The next few weeks will determine what his next steps are, as he shuts down the business he’s owned and nurtured for nearly half his life.
Starting today, Troxler begins liquidating everything inside The Village Green, hoping to get the cash necessary to pay off debt and maybe, just maybe, open a smaller business elsewhere.
“I don’t want to stop working, but we’ve struggled the last five years trying to keep it afloat,” he said. “We finally came to the point where we knew we just weren’t going to make it.”
The store, located at 1210 W. Main St., is known for its gifts, collectibles, books and Christmas merchandise. It moved to its current location in 1998 from a smaller spot in the West Main Shopping Center.
Troxler said the move was a good idea at the time, with business growing.
But the Sept. 11 attacks marked the start of a downward spiral, made worse by the Great Recession.
“I probably should have sold it three or four years ago, but I own the building,” he said.
Massive overhead, combined with falling sales, have put a crimp in Troxler’s cash flow.
“I’m not behind on any payments and I’m not late on anything,” he said. “But if I don’t get out soon, that can change.”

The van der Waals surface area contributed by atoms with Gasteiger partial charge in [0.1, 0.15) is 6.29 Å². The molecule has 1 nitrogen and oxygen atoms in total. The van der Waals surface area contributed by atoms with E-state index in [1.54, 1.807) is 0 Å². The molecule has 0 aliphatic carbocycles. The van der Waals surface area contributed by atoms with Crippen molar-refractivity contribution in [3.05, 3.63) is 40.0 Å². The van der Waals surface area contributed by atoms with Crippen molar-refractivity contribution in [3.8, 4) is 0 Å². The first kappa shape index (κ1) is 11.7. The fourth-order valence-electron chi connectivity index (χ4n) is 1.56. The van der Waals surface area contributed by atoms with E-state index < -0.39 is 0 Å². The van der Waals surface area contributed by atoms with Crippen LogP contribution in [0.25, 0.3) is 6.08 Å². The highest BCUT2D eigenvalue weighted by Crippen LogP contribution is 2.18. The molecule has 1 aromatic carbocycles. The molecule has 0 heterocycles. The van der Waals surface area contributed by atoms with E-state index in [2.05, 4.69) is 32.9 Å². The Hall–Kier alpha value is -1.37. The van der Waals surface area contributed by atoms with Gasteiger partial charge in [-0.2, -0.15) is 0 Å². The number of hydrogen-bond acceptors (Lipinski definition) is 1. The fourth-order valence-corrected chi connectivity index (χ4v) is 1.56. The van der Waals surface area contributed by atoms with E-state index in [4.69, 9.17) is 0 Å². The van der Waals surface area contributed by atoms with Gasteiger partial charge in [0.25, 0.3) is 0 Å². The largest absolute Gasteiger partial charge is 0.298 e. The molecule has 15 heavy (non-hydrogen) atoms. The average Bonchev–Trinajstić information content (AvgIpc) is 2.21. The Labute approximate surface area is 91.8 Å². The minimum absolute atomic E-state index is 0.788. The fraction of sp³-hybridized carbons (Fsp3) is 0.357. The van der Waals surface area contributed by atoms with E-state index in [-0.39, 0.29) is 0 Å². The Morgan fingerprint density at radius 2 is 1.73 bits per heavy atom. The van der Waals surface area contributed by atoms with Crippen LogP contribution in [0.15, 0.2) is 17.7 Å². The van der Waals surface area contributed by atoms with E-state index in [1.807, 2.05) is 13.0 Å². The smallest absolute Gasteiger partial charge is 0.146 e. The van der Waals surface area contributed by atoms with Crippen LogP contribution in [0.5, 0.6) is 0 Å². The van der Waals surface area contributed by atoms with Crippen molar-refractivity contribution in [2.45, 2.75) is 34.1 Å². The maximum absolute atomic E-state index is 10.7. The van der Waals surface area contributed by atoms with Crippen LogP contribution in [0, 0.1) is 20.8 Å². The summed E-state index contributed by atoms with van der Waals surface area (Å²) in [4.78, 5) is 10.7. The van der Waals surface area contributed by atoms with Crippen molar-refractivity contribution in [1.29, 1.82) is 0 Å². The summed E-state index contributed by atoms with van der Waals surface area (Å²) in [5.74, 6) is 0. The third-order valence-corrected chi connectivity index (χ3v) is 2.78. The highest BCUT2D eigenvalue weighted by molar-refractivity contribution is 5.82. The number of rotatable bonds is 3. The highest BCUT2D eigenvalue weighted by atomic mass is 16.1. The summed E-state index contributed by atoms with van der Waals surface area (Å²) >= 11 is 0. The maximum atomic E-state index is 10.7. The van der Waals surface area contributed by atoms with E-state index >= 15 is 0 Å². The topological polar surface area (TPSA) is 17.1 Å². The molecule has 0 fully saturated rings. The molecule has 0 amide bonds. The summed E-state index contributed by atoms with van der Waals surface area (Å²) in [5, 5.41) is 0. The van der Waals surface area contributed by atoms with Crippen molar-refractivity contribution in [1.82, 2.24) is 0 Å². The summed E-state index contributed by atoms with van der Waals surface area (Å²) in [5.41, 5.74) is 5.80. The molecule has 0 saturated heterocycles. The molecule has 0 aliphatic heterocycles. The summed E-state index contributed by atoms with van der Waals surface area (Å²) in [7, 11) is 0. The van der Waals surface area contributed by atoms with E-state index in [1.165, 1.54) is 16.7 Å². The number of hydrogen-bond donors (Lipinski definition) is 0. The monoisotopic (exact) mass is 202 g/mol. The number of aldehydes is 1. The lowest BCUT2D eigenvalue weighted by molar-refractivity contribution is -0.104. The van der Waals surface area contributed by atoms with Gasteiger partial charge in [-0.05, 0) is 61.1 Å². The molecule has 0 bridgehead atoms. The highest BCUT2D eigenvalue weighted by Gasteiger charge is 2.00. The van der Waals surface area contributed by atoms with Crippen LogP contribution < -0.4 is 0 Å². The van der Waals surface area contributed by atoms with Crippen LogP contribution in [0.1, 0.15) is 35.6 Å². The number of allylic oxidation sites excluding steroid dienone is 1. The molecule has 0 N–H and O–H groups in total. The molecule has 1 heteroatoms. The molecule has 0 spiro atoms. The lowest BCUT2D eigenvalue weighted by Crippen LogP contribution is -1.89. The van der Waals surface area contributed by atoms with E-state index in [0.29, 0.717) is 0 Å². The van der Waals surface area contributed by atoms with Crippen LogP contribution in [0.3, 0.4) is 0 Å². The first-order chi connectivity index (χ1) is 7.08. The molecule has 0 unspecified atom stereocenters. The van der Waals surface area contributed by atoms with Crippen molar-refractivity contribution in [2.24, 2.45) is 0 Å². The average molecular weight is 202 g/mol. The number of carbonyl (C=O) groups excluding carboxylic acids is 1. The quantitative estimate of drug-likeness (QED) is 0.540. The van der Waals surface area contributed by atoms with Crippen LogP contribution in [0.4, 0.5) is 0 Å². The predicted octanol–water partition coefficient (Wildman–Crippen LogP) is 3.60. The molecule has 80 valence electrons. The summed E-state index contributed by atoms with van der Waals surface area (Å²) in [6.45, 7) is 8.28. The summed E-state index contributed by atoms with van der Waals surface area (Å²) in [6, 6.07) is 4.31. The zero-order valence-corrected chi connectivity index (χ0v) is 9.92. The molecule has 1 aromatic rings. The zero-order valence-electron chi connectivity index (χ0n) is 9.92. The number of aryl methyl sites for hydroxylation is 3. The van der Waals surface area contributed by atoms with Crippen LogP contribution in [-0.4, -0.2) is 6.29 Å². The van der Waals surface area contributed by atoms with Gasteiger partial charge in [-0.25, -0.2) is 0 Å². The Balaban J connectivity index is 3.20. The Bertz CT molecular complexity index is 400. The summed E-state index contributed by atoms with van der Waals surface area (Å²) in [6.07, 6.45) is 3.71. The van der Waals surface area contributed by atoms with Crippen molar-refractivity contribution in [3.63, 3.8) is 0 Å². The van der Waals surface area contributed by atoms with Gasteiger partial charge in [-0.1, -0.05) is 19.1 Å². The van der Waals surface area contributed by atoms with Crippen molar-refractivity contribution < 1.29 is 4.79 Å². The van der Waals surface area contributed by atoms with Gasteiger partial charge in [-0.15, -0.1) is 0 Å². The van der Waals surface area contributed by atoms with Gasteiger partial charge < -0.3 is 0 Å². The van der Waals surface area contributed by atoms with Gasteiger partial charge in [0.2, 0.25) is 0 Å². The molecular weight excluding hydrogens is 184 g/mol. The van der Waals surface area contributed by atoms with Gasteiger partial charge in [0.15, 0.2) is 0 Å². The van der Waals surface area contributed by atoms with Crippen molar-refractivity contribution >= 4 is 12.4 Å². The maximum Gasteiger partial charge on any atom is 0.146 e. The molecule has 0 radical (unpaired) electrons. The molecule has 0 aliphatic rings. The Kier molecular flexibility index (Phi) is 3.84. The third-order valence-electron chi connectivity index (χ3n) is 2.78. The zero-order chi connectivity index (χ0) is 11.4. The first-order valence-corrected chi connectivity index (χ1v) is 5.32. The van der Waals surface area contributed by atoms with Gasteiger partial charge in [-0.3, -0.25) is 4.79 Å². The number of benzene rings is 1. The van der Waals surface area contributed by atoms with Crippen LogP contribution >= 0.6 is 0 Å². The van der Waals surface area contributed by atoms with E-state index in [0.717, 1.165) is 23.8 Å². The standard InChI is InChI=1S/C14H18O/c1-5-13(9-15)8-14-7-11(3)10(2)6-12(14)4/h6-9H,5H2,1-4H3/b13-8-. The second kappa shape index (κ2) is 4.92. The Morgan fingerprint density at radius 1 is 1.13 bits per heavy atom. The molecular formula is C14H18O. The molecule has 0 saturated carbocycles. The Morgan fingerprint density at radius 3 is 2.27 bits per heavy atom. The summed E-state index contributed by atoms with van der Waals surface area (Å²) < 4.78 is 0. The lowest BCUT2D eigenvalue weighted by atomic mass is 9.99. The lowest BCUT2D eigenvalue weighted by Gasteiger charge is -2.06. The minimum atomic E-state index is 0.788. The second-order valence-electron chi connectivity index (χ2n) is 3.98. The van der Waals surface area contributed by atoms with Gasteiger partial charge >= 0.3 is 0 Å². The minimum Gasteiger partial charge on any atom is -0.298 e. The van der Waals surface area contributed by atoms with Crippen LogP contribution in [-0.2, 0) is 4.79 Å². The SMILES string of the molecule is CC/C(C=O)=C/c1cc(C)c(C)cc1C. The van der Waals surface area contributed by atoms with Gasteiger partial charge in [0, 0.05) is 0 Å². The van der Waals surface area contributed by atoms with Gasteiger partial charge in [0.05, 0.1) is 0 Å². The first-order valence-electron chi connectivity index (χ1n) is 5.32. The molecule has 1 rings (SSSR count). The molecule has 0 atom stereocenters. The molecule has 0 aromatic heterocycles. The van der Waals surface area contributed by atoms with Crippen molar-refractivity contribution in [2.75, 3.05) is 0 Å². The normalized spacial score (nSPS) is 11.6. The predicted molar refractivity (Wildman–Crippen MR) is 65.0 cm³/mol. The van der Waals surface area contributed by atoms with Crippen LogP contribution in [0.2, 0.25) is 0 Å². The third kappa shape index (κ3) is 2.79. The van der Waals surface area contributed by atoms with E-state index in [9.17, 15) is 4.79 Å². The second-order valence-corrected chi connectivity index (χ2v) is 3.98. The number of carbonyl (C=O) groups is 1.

If the overhead on his 15,000-square-foot building were half, or even a third, of what it is, Troxler said he likely would have stayed open.
Another factor in his decision to close is the impact of Internet sales. Some customers will find an item and find it cheaper online, going to sites like Amazon.com.
“It’s not just me, but it’s also the big stores like Best Buy,” he said. “Customers’ buying habits have changed.”
Troxler also said having to “run” from large discount stores was a fruitless battle.
“It seems every time you find a niche or some unique product, it’s not long before the discount stores have caught on . ... We can’t compete with them on price,” he said.
Superior customer service and unique items only go so far with consumers focused on price more than ever.
“I wish I could get more people to understand how important it is to shop with a locally owned, locally operated business,” he said. “Those dollars stay here, not to some corporate office out of state. And the fewer independent retailers there are, the fewer choices shoppers will have. That’s not good for anybody.”
Troxler also is selling store fixtures in addition to the merchandise to take care of his business debt. After the business closes for good, he said he may reopen another store with a different name and different product mix.
“I’m not sure what I’ll do next, but I appreciate all our customers through the years and their loyalty,” he said.